Make More Money with a Christmas Light Installation Business
By Bill Tincu, Creator of Christmas Kings
In my experience, I would say that most Holiday lighting companies are small (2-4 employees) and only have the ability to handle a limited amount of customers each year.
Once some installation companies establish core clients after their first year, many of them don’t even market. Their business comes from previous jobs or referrals from current clients, which usually is made up of neighbors, family and friends.
Each holiday season, you will find that more calls come in than can ever be fulfilled. I have found this to be a very common complaint from Christmas lighting installers: too much business! I can’t think of any other industry that has a problem turning down customers!
During the first week of December, things get really busy any calls start pouring in. I have found myself telling people that I can’t leave my house for less than a minimum of $400. Lighting services are in such demand that people are really willing to pay an arm and a leg to have it done.
Growth is the goal and most important aspect to your new business. Be careful though because you don’t want it to grow so quickly that you find yourself overwhelmed. This will only lead to a series of problems that will have a negative impact on your business. Don’t bite off more than you can chew. Only make commitments that you can keep. Never say you will do something and not follow through. Your reputation is your most valuable asset and you should protect it at all costs.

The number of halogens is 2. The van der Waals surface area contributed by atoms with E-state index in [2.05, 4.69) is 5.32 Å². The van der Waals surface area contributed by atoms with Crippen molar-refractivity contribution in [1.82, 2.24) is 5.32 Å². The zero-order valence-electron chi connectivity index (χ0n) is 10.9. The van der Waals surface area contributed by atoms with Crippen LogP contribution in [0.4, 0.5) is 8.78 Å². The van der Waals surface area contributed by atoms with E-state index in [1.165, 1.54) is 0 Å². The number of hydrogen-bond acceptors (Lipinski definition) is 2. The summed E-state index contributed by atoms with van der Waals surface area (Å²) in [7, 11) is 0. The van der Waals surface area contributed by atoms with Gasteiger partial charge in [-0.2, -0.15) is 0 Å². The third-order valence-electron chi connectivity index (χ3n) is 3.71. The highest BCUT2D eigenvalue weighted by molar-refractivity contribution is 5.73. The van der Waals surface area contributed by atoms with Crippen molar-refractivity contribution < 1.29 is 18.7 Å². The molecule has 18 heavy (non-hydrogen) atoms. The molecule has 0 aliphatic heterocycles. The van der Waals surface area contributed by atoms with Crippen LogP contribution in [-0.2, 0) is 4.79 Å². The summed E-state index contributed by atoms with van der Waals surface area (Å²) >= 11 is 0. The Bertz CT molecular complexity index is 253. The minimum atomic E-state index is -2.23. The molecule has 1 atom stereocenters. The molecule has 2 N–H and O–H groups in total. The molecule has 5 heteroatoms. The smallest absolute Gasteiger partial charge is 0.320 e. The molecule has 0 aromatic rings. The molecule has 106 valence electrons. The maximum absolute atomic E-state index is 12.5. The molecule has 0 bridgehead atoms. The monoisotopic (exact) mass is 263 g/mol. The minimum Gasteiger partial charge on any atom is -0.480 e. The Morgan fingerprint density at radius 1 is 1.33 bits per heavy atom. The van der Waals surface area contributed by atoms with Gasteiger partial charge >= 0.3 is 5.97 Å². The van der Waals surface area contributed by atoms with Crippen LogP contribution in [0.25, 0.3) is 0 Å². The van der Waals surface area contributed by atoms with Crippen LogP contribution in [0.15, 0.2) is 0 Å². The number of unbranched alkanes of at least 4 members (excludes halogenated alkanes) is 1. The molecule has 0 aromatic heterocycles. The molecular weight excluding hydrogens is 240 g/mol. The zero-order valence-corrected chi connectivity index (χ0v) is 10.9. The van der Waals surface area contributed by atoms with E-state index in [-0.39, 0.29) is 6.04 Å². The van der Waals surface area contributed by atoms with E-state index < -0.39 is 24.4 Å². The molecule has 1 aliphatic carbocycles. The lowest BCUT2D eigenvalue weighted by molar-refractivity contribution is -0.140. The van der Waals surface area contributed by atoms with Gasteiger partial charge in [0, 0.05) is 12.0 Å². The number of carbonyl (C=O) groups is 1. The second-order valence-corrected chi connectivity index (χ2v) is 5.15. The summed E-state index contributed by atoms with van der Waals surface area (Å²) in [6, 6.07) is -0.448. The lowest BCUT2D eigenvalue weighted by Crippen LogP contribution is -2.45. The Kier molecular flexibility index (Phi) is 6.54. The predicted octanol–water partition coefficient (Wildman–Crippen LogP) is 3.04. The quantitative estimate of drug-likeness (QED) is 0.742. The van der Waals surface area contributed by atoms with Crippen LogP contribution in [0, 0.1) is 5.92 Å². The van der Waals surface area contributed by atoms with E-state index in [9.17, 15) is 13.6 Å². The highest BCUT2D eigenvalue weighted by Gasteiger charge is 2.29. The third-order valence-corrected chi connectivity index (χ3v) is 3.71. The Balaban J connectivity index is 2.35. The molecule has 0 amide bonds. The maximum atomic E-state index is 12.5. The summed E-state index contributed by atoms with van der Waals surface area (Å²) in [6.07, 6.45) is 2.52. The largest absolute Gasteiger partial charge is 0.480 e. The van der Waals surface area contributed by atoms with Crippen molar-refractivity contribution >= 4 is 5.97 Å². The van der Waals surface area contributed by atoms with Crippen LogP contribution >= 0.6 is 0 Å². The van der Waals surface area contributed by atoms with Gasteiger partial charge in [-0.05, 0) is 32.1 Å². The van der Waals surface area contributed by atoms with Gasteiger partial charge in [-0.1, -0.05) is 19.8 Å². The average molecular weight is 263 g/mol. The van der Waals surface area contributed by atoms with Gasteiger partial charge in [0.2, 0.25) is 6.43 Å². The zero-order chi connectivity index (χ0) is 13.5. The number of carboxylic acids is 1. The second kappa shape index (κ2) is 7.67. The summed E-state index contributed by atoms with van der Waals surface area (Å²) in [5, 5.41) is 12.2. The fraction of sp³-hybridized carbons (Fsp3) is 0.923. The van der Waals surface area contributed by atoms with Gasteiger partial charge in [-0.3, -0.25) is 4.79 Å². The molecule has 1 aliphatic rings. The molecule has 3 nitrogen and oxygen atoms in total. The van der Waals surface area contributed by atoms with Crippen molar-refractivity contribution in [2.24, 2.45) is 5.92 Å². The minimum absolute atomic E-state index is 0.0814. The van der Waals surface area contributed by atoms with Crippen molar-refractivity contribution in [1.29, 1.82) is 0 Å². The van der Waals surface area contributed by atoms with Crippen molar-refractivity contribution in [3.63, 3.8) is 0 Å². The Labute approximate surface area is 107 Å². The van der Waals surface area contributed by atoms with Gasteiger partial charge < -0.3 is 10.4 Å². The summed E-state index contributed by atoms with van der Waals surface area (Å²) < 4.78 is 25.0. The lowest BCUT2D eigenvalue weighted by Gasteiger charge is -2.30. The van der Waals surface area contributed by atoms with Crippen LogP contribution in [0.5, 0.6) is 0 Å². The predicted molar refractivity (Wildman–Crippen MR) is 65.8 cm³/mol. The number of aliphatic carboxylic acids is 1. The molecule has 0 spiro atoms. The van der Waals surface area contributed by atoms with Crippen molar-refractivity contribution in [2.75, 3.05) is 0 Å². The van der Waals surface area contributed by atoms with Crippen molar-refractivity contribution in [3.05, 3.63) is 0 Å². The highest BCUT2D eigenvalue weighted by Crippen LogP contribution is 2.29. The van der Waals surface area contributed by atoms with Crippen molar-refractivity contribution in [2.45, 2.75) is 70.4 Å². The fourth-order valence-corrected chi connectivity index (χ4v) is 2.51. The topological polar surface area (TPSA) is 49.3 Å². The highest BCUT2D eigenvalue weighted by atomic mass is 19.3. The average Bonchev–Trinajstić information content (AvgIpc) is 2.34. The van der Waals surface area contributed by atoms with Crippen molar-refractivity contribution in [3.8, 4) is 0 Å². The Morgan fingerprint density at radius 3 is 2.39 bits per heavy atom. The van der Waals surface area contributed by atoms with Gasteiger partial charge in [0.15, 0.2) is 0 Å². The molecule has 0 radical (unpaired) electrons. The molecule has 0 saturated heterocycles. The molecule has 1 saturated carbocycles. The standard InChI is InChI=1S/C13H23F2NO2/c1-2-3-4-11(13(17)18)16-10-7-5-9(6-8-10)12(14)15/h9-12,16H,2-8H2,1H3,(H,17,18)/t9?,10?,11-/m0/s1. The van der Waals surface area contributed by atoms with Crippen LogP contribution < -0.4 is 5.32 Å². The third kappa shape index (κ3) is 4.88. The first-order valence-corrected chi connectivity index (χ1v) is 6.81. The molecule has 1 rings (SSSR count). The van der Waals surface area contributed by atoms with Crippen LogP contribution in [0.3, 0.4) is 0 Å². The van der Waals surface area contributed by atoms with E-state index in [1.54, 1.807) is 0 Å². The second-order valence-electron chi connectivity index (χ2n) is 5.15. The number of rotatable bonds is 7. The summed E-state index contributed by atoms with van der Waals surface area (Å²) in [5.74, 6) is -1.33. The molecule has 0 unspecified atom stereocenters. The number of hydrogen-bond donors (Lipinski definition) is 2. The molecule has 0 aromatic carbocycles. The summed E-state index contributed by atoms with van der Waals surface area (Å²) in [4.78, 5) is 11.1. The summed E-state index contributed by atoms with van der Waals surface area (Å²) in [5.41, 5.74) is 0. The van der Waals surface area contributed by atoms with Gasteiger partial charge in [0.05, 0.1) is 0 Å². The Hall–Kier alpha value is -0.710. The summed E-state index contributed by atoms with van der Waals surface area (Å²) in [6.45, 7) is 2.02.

Take this business one job at a time and don’t be afraid to tell a client that you are booked.
Things tend to get very busy and there is only so much you will be able to handle on your own. It may be hard at first to turn down jobs, but be aware that there is always next year.
Keep a database of names, numbers, and email addresses. Even if you don’t get to them this year, you will be able to contact them earlier in the season next year to ensure that they become a client.
Make sure that you take down as many details as possible about your clients and contacts. Names, phone numbers, addresses, email addresses, how they found you, job description, and price quote are all important to have in a database. The more organized you keep your business, the more efficient you become and the more profits you make.
You should have a good handle on your strengths and weaknesses as a worker and a business owner. If you don’t, you will soon learn them.
Owning a business will teach you a lot about yourself. By knowing your skills and what you bring to the table, you will be able to take advantage of many opportunities that will make your business as efficient as possible.
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